DMO Fails To Reach N2.5Trn Target From FGN Bond Auction

Nigeria's Total Debt Now N33tn, Says DMO
Nigeria's Total Debt Now N33tn, Says DMO

At its monthly auction in February 2024, the Debt Management Office (DMO) announced on Tuesday that it had raised N1.495 trillion from Federal Government of Nigeria (FGN) bonds. The authority attempted to raise N2.5 trillion in total, but was unable to do so because to low market subscriptions.

DMO issued two bonds for N1.25 trillion: a seven-year bond that matures in 2031 and a 10-year FGN bond that matures in 2034. The debt office reported that it had received the biggest amount of bids in any of the FGN securities auctions, totaling N1.9 trillion.

At the end of the auction, N1.495 trillion had been allocated, with N873.53 billion going toward the 2031 FGN bond and N621.38 billion going toward the 2034 FGN bond.

“The relatively large amount on offer was based on the FGN’s financing need, the opportunity to attract foreign investors, as well as, the premise that some local investors may be able to access pools of funds,” it said.

The FGN bonds and other government securities like the savings bond and the Sukuk bond constitute the local component of government borrowing. The N1.495 trillion bonds allotment is part of the new domestic borrowing of six trillion naira in the 2024 Appropriation Act.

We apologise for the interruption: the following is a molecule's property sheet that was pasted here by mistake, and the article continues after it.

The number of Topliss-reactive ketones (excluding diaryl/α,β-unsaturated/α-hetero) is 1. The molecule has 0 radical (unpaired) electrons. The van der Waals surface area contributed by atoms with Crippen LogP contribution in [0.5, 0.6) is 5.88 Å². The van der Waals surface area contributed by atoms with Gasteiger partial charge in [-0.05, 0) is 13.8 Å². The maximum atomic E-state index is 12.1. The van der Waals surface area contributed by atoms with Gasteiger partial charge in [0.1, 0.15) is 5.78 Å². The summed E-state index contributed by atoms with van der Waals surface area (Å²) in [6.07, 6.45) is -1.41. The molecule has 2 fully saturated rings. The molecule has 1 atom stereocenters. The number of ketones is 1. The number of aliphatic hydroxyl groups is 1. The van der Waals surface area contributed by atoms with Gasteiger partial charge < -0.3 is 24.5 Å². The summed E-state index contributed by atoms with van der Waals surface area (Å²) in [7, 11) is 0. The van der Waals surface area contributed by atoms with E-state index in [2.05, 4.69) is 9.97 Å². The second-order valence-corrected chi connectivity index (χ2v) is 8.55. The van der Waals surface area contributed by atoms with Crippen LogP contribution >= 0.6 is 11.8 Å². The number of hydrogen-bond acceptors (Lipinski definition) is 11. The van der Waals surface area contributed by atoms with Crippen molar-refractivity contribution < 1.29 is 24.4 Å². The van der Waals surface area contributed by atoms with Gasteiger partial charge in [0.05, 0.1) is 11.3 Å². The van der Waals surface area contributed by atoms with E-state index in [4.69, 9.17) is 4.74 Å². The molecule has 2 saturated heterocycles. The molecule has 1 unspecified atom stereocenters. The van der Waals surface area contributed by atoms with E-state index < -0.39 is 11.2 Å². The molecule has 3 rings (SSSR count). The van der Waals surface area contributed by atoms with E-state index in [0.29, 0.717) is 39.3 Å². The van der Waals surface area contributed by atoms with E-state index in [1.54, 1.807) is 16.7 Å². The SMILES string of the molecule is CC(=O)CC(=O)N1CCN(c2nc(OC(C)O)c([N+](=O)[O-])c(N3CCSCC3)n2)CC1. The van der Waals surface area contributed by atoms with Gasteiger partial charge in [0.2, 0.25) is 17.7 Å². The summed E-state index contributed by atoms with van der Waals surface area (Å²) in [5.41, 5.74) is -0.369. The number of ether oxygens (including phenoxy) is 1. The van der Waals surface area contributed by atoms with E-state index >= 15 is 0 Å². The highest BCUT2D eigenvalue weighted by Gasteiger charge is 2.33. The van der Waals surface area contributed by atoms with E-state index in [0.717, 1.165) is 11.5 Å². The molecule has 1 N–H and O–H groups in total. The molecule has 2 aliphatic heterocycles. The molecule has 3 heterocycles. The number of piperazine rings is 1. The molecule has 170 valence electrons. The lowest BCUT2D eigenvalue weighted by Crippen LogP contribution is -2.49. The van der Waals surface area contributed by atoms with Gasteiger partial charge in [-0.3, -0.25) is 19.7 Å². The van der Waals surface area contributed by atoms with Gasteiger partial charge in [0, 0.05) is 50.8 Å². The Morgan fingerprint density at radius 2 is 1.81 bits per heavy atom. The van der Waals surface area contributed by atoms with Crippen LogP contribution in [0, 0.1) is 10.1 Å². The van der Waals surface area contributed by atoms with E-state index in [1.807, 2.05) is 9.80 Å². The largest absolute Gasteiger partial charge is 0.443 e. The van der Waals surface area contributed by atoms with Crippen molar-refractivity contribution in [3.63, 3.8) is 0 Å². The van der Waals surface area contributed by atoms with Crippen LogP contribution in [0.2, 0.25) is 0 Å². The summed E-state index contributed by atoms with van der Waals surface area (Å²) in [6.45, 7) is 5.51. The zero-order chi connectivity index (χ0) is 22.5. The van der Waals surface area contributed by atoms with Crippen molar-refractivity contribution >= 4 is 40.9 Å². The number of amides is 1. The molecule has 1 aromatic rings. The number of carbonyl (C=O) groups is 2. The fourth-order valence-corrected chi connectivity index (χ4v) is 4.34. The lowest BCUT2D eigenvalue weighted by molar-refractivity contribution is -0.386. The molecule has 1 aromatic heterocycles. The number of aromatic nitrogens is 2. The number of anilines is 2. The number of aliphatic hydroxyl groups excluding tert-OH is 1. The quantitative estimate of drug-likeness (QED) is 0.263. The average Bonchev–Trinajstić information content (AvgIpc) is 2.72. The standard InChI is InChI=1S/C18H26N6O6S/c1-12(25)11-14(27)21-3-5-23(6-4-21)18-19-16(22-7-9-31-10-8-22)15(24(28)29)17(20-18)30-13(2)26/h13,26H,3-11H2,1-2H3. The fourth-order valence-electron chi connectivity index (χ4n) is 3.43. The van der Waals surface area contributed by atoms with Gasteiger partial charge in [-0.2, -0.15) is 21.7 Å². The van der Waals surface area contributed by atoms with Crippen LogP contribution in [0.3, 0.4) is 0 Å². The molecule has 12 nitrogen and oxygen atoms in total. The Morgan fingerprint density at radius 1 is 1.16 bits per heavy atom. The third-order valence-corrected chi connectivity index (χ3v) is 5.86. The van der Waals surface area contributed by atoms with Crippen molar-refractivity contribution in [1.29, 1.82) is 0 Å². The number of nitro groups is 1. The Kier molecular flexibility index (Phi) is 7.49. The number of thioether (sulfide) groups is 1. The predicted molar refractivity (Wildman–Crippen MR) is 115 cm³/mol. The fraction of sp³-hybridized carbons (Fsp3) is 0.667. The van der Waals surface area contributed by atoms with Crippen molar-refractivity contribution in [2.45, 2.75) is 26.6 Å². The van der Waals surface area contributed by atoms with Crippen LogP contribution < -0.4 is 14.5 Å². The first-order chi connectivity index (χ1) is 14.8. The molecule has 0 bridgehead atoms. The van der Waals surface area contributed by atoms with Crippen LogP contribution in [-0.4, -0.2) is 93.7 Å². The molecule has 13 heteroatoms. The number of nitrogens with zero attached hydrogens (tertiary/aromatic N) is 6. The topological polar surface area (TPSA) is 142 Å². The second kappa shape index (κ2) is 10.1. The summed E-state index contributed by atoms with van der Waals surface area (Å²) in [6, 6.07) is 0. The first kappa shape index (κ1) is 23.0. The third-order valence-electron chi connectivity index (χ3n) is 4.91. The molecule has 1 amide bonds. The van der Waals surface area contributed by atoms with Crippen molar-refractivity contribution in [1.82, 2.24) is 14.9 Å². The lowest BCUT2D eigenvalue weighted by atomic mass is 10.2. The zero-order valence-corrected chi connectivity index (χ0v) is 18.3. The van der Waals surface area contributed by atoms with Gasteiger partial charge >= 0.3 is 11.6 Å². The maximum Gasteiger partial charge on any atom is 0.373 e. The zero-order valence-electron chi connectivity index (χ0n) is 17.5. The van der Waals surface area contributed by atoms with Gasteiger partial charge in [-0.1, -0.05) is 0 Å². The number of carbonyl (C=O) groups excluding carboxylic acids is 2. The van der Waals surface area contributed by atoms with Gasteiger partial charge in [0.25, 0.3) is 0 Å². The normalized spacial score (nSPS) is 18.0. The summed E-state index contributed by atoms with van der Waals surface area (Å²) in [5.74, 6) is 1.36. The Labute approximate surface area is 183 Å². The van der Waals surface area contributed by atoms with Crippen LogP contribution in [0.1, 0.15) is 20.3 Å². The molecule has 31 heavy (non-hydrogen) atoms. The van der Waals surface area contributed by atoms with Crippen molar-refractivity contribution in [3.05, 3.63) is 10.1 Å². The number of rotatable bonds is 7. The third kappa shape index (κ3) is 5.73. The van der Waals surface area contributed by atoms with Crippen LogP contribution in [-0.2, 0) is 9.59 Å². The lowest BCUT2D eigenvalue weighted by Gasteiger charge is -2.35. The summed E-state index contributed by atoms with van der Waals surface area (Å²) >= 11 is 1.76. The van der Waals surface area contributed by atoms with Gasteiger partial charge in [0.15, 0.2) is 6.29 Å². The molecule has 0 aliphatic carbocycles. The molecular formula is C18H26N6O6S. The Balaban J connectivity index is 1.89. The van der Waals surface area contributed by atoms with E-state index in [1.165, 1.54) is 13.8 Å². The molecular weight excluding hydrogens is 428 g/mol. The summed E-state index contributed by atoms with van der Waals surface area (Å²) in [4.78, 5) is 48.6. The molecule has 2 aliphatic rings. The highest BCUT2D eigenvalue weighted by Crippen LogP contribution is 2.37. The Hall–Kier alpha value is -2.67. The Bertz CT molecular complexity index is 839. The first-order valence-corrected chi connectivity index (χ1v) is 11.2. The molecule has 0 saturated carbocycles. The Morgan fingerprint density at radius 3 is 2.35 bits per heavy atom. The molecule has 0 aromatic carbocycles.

After the N1.0 trillion NTB sales earlier in February, the DMO, in its monthly bond auction, pulled a similar string, offering the amount a slew of investment banking analysts consider to be unprecedented (N2.5 trillion) at yesterday’s bond auction.

The auction was undersubscribed largely due to weak appetite for naira assets, with both the bid-to-offer and bid-to-cover settling at 0.76x and 1.27x, respectively. According to analysts’ reports, the average stop rate printed at 18.75% as against 15.75% in January 2024.

“To our minds, we perceive that these recent aggressive issuances by the government might have been necessitated by the desire to cut back on the arbitrary CBN Ways and Means financing, incentivise foreign investment and mop up expected liquidity”, CardinalStone Partners said in a commentary.

The multi-asset investment banking firm said the aggressive stance may have also been aided at containing inflation and shifting some of the interest expense burden of liquidity mop-ups to the fiscal authority.

Meanwhile, the National Assembly also, recently, approved the securitisation of N7 trillion “Ways and Means’’ advances to the Federal Government.

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